Rethinking Prisons for Women
Prof. Michele Deitch, a Senior Lecturer at the School of Law and the LBJ School, has been serving as Chair of the Travis County Sheriff’s Advisory Committee on the Women’s Jail since March 2018. The Committee’s brief was to develop a vision for a model women’s jail facility based on best practices from around the country and around the world, with an eye towards replacing the existing, decrepit women’s jail building. The Committee developed extensive recommendations relevant to design and layout, operations and staffing, and programs and services. As a result of their work, and the detailed report the Committee produced under Deitch’s leadership, the Travis County Commissioners Court approved plans to replace the women’s jail. The county is currently reviewing submissions from architectural firms to develop a facility that aligns with the Committee’s vision.
That work, serving as a point of entry for an examination of the broader topic of how the design of prisons and prison policies uniquely affect incarcerated women, is now the subject of an extensive, thoughtful profile in the Washington Post Magazine by Houston Chronicle criminal justice reporter—and former prisoner—Keri Blakinger. With permission, we are reprinting an excerpt of the article below, and encourage readers to click through for the full piece.
As for Prof. Deitch’s ongoing commitment to improving access to justice by holding our jails and prisons accountable for how they treat all people in custody, nothing has slowed down with the release of her committee’s report. The Travis County Sheriff’s office has already begun implementing some of the Committee’s recommendations, with Deitch’s ongoing input. Also, the Sheriff has set up a Gender Responsive Staff Committee to continue to work to implement the Committee’s plan. Deitch has been invited to conduct training of this staff working group on how to better meet women’s needs while they are incarcerated.
The influence of the work will soon be felt beyond Travis County, as the Harris County Sheriff’s office has also sought out Deitch’s guidance. Working with a team of students on a year-long project, she is advising the Sheriff on ways to better meet the needs of women in the Harris County Jail.
“I am incredibly proud of the work our Committee did to identify the unique ways in which incarceration is especially harmful to women, and how a jail can be reimagined as a place that respects their human dignity, better meets their needs, and avoids causing them additional harm. This isn’t a pie-in-the-sky vision,” says Deitch. “It is based on extensive research and actual practices that have been shown to work. And I am beyond grateful for the openness of the Travis County and Harris County Sheriffs’ Offices to these new ideas. Innovative institutional change is both possible and necessary, and it can go hand-in-hand with other critical ongoing efforts to reduce the use of incarceration.”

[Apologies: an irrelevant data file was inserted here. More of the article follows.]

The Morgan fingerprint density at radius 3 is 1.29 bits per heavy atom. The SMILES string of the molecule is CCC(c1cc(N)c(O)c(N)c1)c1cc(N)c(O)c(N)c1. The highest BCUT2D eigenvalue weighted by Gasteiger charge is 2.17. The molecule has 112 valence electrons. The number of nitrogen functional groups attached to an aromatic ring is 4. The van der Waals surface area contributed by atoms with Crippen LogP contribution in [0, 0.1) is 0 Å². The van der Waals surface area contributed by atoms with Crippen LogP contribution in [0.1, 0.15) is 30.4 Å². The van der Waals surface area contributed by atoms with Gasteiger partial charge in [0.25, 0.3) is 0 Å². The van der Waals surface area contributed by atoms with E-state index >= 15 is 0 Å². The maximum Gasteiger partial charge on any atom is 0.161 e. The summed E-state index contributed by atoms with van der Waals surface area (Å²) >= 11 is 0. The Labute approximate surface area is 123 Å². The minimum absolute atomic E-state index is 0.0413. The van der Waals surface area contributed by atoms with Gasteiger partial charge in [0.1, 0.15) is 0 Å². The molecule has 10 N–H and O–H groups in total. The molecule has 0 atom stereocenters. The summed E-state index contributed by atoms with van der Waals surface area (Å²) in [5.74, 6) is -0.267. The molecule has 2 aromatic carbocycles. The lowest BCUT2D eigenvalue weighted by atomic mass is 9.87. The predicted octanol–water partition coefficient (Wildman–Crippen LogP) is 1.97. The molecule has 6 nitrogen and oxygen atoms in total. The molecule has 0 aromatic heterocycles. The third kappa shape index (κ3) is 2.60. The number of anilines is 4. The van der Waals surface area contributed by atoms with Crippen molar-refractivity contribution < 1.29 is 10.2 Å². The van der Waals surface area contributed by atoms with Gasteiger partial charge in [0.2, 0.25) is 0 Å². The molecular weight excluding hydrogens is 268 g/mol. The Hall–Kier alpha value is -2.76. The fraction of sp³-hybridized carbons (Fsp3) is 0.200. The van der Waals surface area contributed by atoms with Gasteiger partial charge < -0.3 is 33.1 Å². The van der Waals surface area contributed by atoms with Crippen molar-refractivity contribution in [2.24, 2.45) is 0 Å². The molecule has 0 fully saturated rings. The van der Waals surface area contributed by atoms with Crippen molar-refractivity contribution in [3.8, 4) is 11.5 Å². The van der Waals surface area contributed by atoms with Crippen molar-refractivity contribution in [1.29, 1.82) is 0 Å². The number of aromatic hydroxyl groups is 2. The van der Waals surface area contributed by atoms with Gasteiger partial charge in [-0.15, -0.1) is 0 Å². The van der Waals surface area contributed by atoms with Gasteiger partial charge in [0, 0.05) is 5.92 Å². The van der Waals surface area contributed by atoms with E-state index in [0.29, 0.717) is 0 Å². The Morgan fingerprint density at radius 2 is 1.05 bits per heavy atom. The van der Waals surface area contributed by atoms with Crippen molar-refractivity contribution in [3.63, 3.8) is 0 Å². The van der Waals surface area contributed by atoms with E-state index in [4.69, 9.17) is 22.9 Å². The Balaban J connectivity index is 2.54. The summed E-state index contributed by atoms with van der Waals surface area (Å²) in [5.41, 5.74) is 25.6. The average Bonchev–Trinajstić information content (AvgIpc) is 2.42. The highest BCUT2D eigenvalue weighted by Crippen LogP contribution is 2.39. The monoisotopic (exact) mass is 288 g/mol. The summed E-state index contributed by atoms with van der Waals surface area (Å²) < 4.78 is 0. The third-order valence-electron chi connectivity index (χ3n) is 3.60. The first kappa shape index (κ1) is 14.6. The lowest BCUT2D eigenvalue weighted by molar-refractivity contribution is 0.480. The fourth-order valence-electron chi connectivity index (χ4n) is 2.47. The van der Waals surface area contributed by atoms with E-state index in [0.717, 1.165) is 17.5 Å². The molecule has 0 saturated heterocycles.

Prof. Deitch will be speaking at the Texas Exes Lunchtime Lecture series on the topic: “Is Orange Really the New Black?: Women and Incarceration.” This event will take place on November 19th from 11:30 a.m.-1:30 p.m. at the Etter-Harbin Alumni Center, and registration can be found here.
CAN WE BUILD A BETTER WOMEN’S PRISON?
Prisons and jails are designed for men. What would a prison tailored to women’s needs and experiences look like?
By Keri Blakinger
Originally published on October 28, 2019
Trauma is the common denominator underlying the life experience of the vast majority of female inmates, and trauma-informed care is a key piece of the gender-responsive approach. More than half of female prisoners are survivors of physical or sexual violence; 73 percent of female state inmates and 61 percent of female federal inmates have mental health problems. (Many men in prison have experienced trauma, too, but incarcerated women are more likely to have been through trauma than their male counterparts.) Corrections officials are starting to recognize this, but intensive programs that treat trauma are not nearly common enough.
Trauma-informed care often includes cognitive-behavioral therapy, a type of counseling that challenges negative thoughts and the behaviors they lead to. But the approach is more than just a programmatic shift, says Michele Deitch, a senior lecturer in criminal justice policy at the University of Texas at Austin and one of the nation’s leading experts on women’s prison issues. Trauma-informed care “is a mind-set that infuses everything about how a jail or prison operates, as well as the programs offered in the facilities,” she says. “It’s about staff recognizing that the vast majority of women in custody have extensive histories of trauma, and that this history affects the women’s behavior, thoughts and bodies. It’s about training staff on communication methods and disciplinary approaches that are most effective with women, given this history. It’s about helping women learn to self-regulate their emotional responses and defuse tense situations and helping them become more resilient.”
In the 100-page report that Deitch’s committee created for the Travis County rebuild, trauma-informed treatment is mentioned more than three dozen times. “Women that are coming into the jail have been hurt and traumatized and don’t see value in themselves, don’t see value in others, and they stay in a vicious cycle,” Hernandez told me. “You have to address their trauma so you can redirect them and help them get back into society effectively.”